People First Language
for people with disabilities,
we must use
People First Language A commentary by Kathie Snow
The difference between the right word
and the almost right word
is the difference between lighting
and the lightning bug.
The beginning of wisdom is to call things
by their right names.
- Old Chinese Proverb -
Who are "the handicapped"... the "disabled"?
Society's myths tell us they are:
• people who "suffer" from the "tragedy" of "birth defects"...
• paraplegic "heroes" "struggling" to become "normal"...
• "victims" of diseases "fighting" to regain their lives...
• categorically... "the …show more content…
have a problem seeing. "She would say, "I wear (need) glasses." Recognize that a "problem"
is really a need.
The real problem is attitudinal barriers.
There have always been people with disabilities in our world
and there will always be.
• If educators - and society at large - perceived children with disabilities as individuals who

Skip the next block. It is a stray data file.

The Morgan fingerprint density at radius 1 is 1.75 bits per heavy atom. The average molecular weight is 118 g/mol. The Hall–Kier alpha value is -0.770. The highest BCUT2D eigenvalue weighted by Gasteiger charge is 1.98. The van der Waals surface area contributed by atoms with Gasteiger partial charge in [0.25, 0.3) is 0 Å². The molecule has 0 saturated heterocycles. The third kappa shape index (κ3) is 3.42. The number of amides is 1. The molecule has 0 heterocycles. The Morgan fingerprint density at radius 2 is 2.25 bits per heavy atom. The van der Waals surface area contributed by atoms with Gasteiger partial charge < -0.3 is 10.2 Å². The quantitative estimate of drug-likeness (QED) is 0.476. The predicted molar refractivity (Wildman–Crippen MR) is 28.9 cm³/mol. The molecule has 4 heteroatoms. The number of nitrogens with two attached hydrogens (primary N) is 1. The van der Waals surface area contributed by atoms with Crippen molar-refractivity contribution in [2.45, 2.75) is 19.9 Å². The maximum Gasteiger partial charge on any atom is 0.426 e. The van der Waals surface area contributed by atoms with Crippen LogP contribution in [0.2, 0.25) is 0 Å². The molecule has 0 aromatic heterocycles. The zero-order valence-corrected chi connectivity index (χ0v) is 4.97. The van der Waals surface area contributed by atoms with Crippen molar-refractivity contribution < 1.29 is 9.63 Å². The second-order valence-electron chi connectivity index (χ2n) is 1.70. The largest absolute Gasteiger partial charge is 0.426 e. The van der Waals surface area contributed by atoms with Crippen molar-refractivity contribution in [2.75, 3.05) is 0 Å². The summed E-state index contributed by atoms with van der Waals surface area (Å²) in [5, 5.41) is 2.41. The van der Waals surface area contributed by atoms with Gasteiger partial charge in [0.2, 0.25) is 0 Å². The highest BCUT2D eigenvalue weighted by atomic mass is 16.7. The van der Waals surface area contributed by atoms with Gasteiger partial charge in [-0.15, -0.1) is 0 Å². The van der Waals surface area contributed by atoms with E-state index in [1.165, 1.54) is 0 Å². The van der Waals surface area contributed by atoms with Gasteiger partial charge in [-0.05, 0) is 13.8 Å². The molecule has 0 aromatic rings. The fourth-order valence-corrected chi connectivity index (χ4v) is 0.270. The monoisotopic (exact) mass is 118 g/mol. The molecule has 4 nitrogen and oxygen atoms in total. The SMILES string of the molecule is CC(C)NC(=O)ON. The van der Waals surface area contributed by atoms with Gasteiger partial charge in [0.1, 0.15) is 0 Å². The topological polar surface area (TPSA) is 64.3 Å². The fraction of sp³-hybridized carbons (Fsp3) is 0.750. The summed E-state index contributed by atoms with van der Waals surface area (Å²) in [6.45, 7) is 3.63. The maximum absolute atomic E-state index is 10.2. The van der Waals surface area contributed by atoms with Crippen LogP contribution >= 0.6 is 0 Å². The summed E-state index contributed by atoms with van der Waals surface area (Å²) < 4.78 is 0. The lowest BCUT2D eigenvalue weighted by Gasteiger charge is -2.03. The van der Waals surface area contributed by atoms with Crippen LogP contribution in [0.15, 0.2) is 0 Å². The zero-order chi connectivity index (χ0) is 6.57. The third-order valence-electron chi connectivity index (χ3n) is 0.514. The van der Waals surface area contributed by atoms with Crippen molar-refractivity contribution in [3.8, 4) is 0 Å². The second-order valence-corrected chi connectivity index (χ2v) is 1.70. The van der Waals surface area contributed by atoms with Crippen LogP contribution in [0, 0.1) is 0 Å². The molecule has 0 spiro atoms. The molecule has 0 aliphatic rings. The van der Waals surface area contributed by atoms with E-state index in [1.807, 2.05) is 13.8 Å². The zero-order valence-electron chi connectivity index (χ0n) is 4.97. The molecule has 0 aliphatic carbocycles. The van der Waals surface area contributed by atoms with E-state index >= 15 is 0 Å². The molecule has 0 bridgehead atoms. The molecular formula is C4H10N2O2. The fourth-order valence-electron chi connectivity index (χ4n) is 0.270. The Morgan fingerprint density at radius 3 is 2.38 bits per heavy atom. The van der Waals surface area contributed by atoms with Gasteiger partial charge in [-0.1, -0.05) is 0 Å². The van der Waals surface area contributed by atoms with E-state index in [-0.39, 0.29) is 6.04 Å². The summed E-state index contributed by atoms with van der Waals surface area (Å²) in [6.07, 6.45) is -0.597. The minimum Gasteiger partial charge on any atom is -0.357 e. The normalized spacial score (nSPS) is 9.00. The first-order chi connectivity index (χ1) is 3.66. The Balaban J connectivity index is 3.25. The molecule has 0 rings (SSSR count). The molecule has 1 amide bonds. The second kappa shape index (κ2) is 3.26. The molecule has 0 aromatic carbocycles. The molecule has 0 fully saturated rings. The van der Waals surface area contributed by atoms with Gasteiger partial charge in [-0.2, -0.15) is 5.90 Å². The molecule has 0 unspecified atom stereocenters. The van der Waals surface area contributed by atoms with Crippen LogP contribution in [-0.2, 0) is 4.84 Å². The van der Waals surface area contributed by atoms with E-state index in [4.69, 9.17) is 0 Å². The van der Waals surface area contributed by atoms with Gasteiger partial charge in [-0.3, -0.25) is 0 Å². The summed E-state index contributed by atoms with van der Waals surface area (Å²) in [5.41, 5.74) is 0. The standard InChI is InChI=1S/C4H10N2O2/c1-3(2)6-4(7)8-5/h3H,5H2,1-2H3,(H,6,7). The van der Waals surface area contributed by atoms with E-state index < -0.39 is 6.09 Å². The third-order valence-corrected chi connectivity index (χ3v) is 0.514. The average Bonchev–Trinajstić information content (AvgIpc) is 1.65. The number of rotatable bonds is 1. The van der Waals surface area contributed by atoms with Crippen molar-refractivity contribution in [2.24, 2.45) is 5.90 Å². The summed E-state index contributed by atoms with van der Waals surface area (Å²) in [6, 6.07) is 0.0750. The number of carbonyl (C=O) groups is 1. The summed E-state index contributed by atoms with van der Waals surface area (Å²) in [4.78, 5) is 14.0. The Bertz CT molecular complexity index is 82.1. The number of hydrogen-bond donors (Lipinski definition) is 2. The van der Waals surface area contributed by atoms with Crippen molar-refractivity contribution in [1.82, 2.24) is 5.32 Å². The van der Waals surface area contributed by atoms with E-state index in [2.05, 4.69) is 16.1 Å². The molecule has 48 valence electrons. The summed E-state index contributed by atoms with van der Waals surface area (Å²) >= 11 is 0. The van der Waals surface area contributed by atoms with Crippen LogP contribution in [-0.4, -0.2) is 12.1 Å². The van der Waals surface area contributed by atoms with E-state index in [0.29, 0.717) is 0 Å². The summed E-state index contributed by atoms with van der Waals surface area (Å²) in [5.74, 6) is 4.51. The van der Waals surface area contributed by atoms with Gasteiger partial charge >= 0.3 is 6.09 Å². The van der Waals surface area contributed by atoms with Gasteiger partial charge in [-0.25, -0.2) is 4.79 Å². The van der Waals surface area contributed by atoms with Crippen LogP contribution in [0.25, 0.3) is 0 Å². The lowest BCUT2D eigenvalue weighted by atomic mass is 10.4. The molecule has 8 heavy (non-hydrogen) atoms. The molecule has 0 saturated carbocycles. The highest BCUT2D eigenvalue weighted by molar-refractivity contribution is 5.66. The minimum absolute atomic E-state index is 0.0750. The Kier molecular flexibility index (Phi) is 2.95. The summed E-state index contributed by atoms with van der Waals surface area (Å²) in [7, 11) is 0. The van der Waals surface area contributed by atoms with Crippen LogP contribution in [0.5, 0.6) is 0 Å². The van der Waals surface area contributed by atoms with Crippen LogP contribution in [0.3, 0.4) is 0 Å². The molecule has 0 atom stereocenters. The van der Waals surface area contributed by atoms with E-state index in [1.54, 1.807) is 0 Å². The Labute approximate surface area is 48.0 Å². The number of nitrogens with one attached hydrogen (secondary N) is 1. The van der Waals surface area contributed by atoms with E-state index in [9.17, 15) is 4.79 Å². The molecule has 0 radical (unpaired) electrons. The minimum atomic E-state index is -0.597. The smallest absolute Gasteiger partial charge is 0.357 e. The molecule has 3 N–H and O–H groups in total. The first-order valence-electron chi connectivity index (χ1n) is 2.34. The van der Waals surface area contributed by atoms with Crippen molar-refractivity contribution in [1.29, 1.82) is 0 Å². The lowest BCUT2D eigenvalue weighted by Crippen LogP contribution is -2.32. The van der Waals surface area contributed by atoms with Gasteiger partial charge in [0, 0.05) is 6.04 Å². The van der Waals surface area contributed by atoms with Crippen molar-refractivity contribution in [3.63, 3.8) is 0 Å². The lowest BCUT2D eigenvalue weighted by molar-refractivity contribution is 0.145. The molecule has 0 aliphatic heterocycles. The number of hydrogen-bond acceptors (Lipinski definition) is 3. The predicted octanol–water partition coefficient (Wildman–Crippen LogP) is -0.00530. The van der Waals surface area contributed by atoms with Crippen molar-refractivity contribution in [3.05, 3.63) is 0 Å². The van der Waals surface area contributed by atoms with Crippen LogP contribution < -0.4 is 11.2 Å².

have the potential to learn, who have the need to the same education as their brothers and
sisters, and who have a future in the adult world of work, we wouldn't have to fight for inclusive
• If employers - an our society at large - believed adults with disabilities have valuable job skills
(because they received a quality education), we wouldn't have to fight for real jobs for real pay in
the real community.
• If business owners - and our society at large - viewed people with disabilities as consumers
with money to spend (because they're wage earners), we wouldn't have to fight for accessible
entrances and other accommodations.
Many people who do not now have a disability will have one in the future
Others will have a family member or friend who acquires a disability. If you acquire a disability in your lifetime, how will you want to be described? How will you want to be treated? Disability issues are issues that affect all Americans!
Using People First Language is a crucial issue.
If people with disabilities are to